Delhi-Chennai train stopped at Rajasthan after bomb hoax call, 3 detained
Afghan Americans protest against Taliban ban on women's education
Taliban becoming more defiant, embracing policies of the past: US envoy
UK envoy raises concern on 'grave' oppression of Afghan women under Taliban
US revokes Taliban ruled Afghanistan's designation as major non-NATO ally
Taliban's policy on women's education and work will impact negatively Afghanistan's relations with the international community, former Minister of Finance, Hazrat Omar Zakhilwal said, TOLOnews reported.
In an interview with TOLOnews, the former Minister of Finance said that the constitution and the people's support are important for governance.
"There were policies that made the space unfavourable. The trust that the people needed has not been formed. Our relations with the world countries have been undermined," Zakhailwal said.
He even suggested that the issue of women's education should be solved within Afghanistan so that the international community won't interfere in internal affairs.
"A government is legitimate when it has a constitution and the support of the people. No government has full legitimacy without the support of the people," TOLOnews quoted Zakhailwal saying.
Political analyst Mohammad Hassan Haqyar, said on the remarks of Zakhailwal: "The policies of the Islamic Emirate about the education and work of women created problems for the Islamic Emirate inside and outside the country. It almost isolated the Islamic Emirate. It created problems about recognition and reduced the attention of the international community to Afghanistan."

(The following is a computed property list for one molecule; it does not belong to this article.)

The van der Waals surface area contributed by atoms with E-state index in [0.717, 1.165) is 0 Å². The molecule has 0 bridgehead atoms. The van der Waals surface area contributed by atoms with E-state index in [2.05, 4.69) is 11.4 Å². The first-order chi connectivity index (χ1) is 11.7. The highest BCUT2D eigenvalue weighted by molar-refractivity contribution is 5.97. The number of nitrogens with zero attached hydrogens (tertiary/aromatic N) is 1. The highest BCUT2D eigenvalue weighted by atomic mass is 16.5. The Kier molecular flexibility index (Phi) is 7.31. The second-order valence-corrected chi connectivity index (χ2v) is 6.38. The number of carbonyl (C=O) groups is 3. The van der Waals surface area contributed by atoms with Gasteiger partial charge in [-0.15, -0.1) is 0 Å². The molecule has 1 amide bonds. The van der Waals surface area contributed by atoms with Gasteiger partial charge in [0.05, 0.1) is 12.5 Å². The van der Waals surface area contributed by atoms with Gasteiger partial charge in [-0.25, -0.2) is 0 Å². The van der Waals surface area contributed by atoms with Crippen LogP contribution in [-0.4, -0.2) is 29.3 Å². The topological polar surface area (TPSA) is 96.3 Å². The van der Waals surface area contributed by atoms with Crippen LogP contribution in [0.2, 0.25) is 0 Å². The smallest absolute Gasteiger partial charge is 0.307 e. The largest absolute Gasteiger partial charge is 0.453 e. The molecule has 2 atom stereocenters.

The closure of girls' schools in Afghanistan has drawn criticism from all over the world.
Since the Taliban retook control in August 2021, numerous limitations have been placed on women. One of these restrictions, the university ban, has outraged people worldwide, particularly Muslims.
Earlier, the Taliban banned girls from going to school and after that, they have been banned to visit universities as well.
The Taliban regime issued the ban after accusing female students of disobeying the university's rigorous dress code and requiring them to travel to and from campus with a male relative.
TOLOnews recently reported that, as Afghan women continue to grapple with challenges related to education due to Taliban-imposed bans, the United Nations Secretary-General Antonio Guterres, in a statement said that the females in war-torn Afghanistan are living in exile in their own country.
The UN Chief reiterated that the basic rights of Afghan women and girls are trampled due to the ban on education by the de-facto authorities, reported TOLOnews.
Female students in Afghnaistan have repeatedly called out to the Taliban to open education institutions for girls to attend at the earliest.
(Only the headline and picture of this report may have been reworked by the Business Standard staff; the rest of the content is auto-generated from a syndicated feed.)
Subscribe to Business Standard Premium
Exclusive Stories, Curated Newsletters, 26 years of Archives, E-paper, and more!
Insightful news, sharp views, newsletters, e-paper, and more! Unlock incisive commentary only on Business Standard.
Download the Business Standard App for latest Business News and Market News .
First Published: Fri, March 17 2023. 08:26 IST
RECOMMENDED FOR YOU